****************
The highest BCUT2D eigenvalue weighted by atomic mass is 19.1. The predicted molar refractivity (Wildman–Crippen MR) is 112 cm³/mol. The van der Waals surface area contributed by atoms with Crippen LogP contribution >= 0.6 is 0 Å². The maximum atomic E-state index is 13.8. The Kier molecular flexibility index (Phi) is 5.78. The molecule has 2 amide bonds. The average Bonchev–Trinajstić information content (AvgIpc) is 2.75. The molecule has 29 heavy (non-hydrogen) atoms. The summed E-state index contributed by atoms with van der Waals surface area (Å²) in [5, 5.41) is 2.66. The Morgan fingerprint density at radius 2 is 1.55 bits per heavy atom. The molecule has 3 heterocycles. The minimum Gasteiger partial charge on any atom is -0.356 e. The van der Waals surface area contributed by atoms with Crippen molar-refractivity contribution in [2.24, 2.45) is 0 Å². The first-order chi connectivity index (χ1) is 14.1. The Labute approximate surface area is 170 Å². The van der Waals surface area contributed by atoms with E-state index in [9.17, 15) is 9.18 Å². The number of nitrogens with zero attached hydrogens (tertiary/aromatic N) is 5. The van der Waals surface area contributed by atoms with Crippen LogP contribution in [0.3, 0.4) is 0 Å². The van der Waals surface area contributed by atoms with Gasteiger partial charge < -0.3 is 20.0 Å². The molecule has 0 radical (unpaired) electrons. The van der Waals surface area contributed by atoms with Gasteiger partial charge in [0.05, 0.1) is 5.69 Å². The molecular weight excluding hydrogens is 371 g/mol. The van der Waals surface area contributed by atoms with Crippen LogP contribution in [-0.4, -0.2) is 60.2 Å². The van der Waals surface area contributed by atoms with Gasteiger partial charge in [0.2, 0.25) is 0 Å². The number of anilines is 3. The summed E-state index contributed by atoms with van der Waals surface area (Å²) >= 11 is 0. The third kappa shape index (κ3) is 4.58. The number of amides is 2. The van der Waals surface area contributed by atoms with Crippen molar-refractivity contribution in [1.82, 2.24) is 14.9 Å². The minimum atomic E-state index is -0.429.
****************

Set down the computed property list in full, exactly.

The highest BCUT2D eigenvalue weighted by atomic mass is 19.1. The predicted molar refractivity (Wildman–Crippen MR) is 112 cm³/mol. The van der Waals surface area contributed by atoms with Crippen LogP contribution >= 0.6 is 0 Å². The maximum atomic E-state index is 13.8. The Kier molecular flexibility index (Phi) is 5.78. The molecule has 2 amide bonds. The average Bonchev–Trinajstić information content (AvgIpc) is 2.75. The molecule has 29 heavy (non-hydrogen) atoms. The summed E-state index contributed by atoms with van der Waals surface area (Å²) in [5, 5.41) is 2.66. The Morgan fingerprint density at radius 2 is 1.55 bits per heavy atom. The molecule has 3 heterocycles. The minimum Gasteiger partial charge on any atom is -0.356 e. The van der Waals surface area contributed by atoms with Crippen molar-refractivity contribution in [2.24, 2.45) is 0 Å². The first-order chi connectivity index (χ1) is 14.1. The Labute approximate surface area is 170 Å². The van der Waals surface area contributed by atoms with E-state index in [9.17, 15) is 9.18 Å². The number of nitrogens with zero attached hydrogens (tertiary/aromatic N) is 5. The van der Waals surface area contributed by atoms with Crippen LogP contribution in [0.3, 0.4) is 0 Å². The van der Waals surface area contributed by atoms with Gasteiger partial charge < -0.3 is 20.0 Å². The molecule has 0 radical (unpaired) electrons. The van der Waals surface area contributed by atoms with Gasteiger partial charge in [0.05, 0.1) is 5.69 Å². The molecular weight excluding hydrogens is 371 g/mol. The van der Waals surface area contributed by atoms with Crippen LogP contribution in [-0.4, -0.2) is 60.2 Å². The van der Waals surface area contributed by atoms with Gasteiger partial charge in [0.2, 0.25) is 0 Å². The number of anilines is 3. The summed E-state index contributed by atoms with van der Waals surface area (Å²) >= 11 is 0. The third kappa shape index (κ3) is 4.58. The number of amides is 2. The van der Waals surface area contributed by atoms with Crippen molar-refractivity contribution in [1.82, 2.24) is 14.9 Å². The minimum atomic E-state index is -0.429.